More shark sightings

Divers from all over the world go to Malapascua to see the thresher sharks, particularly to Monad and Kemod, which are the only known places in the world where the wild creatures can regularly be seen at a recreational diver depth, said Rebecca Johanson, a dive shop manager of Malapascua Exotic Island Dive and Beach Resort.

“The thresher sharks come up from their normal habitat to get cleaned by small fish. They can be seen from 5:30 to 7:30 in the morning and then, they go back to the deep,” said Johanson, a Swede who moved to the island in January 2013.

“The typhoon happened on a Friday. On Monday, we immediately went for a dive to check if the thresher sharks were still there. They were still there. In fact, there [now] seems to be more sightings of them after the typhoon,” she said.

Surrounding the island are at least 17 sites that divers can choose from.

Monad Shoal, Gato Island and Ubang Bato are the three most visited sites, said dive instructor and Malapascua resident Renelo Rosales. Unfortunately, some parts of Gato were destroyed by the typhoon.

“The southern part has been damaged but there is still much to see on the northern part, so we bring our guests there,” Rosales said. “They know what happened and they understand. The best thing to do now is to let nature run its course and let the corals recover and grow.”

Since the typhoon, resorts and dive shop operators have noticed a big drop in tourist arrivals. Peak season is usually from January to May.

Fewer divers

At Malapascua Exotic Island Dive and Beach Resort, about 60 divers, mostly from Europe and Asia, would come every February. This year, the number went down to 20.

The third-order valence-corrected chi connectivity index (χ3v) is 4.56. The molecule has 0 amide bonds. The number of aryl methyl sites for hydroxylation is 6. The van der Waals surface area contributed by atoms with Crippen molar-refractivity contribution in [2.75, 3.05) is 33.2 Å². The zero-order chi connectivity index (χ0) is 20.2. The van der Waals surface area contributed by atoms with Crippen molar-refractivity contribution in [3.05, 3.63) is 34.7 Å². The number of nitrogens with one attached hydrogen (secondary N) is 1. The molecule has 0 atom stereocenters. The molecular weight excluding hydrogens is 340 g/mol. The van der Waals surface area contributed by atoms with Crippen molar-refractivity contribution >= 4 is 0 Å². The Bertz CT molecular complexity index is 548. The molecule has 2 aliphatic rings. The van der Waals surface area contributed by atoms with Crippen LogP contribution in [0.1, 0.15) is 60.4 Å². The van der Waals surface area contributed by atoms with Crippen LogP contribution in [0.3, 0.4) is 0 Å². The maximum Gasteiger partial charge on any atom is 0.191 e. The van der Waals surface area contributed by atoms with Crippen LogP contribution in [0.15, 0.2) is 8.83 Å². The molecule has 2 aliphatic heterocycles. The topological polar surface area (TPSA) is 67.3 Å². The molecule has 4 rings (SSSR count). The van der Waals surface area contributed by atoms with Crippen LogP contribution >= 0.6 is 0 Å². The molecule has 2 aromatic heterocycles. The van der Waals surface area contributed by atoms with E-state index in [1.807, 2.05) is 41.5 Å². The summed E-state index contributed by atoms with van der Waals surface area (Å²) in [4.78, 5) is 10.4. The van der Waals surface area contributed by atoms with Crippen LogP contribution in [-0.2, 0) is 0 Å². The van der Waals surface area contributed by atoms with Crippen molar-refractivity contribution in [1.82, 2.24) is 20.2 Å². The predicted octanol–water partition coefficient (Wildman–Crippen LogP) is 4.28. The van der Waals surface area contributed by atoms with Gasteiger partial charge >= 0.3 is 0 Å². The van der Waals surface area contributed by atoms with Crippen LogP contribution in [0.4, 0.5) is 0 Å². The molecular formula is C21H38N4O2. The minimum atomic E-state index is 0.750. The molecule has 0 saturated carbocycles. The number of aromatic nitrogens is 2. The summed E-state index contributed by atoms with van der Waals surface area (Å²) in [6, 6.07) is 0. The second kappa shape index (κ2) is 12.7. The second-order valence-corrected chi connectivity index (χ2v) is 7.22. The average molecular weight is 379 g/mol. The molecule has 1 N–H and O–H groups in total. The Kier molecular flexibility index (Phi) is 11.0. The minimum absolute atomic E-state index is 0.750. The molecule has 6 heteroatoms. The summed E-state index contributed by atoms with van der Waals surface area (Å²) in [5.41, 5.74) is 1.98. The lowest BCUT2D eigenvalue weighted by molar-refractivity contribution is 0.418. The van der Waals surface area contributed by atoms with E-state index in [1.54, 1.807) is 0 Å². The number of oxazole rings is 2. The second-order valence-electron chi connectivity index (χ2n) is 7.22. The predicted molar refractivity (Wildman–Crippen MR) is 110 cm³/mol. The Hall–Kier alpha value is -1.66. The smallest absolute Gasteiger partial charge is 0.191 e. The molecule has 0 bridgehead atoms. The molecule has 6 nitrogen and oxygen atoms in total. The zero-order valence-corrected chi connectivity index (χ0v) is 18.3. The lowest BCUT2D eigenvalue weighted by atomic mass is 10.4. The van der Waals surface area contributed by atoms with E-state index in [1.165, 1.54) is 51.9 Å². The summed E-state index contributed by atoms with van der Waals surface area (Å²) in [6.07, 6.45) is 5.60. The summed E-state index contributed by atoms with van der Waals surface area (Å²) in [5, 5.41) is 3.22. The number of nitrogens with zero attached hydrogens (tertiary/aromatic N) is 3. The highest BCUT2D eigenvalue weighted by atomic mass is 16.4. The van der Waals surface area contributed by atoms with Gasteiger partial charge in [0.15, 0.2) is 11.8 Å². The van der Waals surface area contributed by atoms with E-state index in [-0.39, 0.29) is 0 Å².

Front office manager Harold Felicano said social media had been helpful in communicating to the world that Malapascua was recovering and that “there is still so much to see.”

“The resort’s website and Facebook page are channels for posting photos and videos updating prospective divers and guests on the situation in Malapascua,” Felicano said.

“Most of our guests ask about the situation of the locals. We do not want to be promoting our sites while the residents have not recovered, so it was a conscious decision for us to be part of the rebuilding and rehabilitation efforts,” he said.

The resort has also worked with humanitarian and nongovernment organizations, such as the Philippine Red Cross, in extending help to the locals.

There are more than 40 dive shops, resorts and restaurants on the island. Most of their staff members are island residents, as mandated by a barangay ordinance that requires business owners to employ 70 percent of their staff requirement from the locals.

Residents acknowledged that the resorts had been instrumental in their recovery, since most of the foreign help came from divers who fell in love with the island.

Icoy of LNHS said the new roofs meant new lives for most of the residents.

“It is a symbol that we have slowly recovered because we have finally fixed our houses, the basic place where we live and raise our families. We are very blessed with all the help coming from here and from different parts of the world,” she said.

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TAGS: Conservation, environment, News, Philippine typhoons, Regions, Tourism